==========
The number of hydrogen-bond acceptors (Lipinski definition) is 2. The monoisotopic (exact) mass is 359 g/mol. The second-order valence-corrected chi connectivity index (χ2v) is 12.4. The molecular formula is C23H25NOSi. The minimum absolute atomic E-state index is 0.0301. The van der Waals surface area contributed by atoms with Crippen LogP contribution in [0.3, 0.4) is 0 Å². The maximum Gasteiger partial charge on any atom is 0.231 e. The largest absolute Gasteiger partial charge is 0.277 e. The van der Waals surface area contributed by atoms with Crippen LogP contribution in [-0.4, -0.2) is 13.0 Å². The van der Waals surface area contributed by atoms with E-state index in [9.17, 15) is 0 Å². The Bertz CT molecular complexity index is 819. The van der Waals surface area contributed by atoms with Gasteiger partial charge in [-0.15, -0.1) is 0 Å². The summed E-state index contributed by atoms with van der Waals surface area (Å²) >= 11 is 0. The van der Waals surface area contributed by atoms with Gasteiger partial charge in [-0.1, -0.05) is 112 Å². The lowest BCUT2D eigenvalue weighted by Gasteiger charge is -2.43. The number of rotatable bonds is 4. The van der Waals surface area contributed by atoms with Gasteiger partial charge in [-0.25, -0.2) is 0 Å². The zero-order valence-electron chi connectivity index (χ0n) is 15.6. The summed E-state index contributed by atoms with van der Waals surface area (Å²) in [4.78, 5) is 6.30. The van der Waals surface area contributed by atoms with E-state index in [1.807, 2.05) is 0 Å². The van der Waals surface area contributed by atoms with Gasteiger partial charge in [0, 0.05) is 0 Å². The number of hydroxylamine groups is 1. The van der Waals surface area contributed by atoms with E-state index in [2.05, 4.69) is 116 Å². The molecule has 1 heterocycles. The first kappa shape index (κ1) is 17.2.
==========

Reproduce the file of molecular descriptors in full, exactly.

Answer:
The number of hydrogen-bond acceptors (Lipinski definition) is 2. The monoisotopic (exact) mass is 359 g/mol. The second-order valence-corrected chi connectivity index (χ2v) is 12.4. The molecular formula is C23H25NOSi. The minimum absolute atomic E-state index is 0.0301. The van der Waals surface area contributed by atoms with Crippen LogP contribution in [0.3, 0.4) is 0 Å². The maximum Gasteiger partial charge on any atom is 0.231 e. The largest absolute Gasteiger partial charge is 0.277 e. The van der Waals surface area contributed by atoms with Crippen LogP contribution in [-0.4, -0.2) is 13.0 Å². The van der Waals surface area contributed by atoms with E-state index in [9.17, 15) is 0 Å². The Bertz CT molecular complexity index is 819. The van der Waals surface area contributed by atoms with Gasteiger partial charge in [-0.15, -0.1) is 0 Å². The summed E-state index contributed by atoms with van der Waals surface area (Å²) >= 11 is 0. The van der Waals surface area contributed by atoms with Gasteiger partial charge in [-0.1, -0.05) is 112 Å². The lowest BCUT2D eigenvalue weighted by Gasteiger charge is -2.43. The number of rotatable bonds is 4. The van der Waals surface area contributed by atoms with Gasteiger partial charge in [-0.25, -0.2) is 0 Å². The zero-order valence-electron chi connectivity index (χ0n) is 15.6. The summed E-state index contributed by atoms with van der Waals surface area (Å²) in [4.78, 5) is 6.30. The van der Waals surface area contributed by atoms with E-state index in [1.807, 2.05) is 0 Å². The van der Waals surface area contributed by atoms with Gasteiger partial charge in [0, 0.05) is 0 Å². The number of hydroxylamine groups is 1. The van der Waals surface area contributed by atoms with E-state index in [2.05, 4.69) is 116 Å². The molecule has 1 heterocycles. The first kappa shape index (κ1) is 17.2.